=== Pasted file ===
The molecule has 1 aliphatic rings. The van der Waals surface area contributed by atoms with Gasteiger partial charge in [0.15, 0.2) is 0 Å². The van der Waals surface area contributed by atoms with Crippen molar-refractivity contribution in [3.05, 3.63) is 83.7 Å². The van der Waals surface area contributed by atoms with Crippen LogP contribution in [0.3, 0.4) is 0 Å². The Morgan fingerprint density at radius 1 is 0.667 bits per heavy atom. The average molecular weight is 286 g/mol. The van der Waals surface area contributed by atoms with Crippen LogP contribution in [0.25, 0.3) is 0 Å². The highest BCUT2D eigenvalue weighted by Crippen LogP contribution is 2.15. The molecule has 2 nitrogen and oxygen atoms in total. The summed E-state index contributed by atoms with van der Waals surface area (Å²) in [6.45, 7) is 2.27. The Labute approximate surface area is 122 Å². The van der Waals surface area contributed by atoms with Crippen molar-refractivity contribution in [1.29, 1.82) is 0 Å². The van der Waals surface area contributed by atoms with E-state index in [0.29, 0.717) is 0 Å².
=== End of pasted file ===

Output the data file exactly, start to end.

The molecule has 1 aliphatic rings. The van der Waals surface area contributed by atoms with Gasteiger partial charge in [0.15, 0.2) is 0 Å². The van der Waals surface area contributed by atoms with Crippen molar-refractivity contribution in [3.05, 3.63) is 83.7 Å². The van der Waals surface area contributed by atoms with Crippen LogP contribution in [0.3, 0.4) is 0 Å². The Morgan fingerprint density at radius 1 is 0.667 bits per heavy atom. The average molecular weight is 286 g/mol. The van der Waals surface area contributed by atoms with Crippen LogP contribution in [0.25, 0.3) is 0 Å². The highest BCUT2D eigenvalue weighted by Crippen LogP contribution is 2.15. The molecule has 2 nitrogen and oxygen atoms in total. The summed E-state index contributed by atoms with van der Waals surface area (Å²) in [6.45, 7) is 2.27. The Labute approximate surface area is 122 Å². The van der Waals surface area contributed by atoms with Crippen molar-refractivity contribution in [1.29, 1.82) is 0 Å². The van der Waals surface area contributed by atoms with E-state index in [0.29, 0.717) is 0 Å².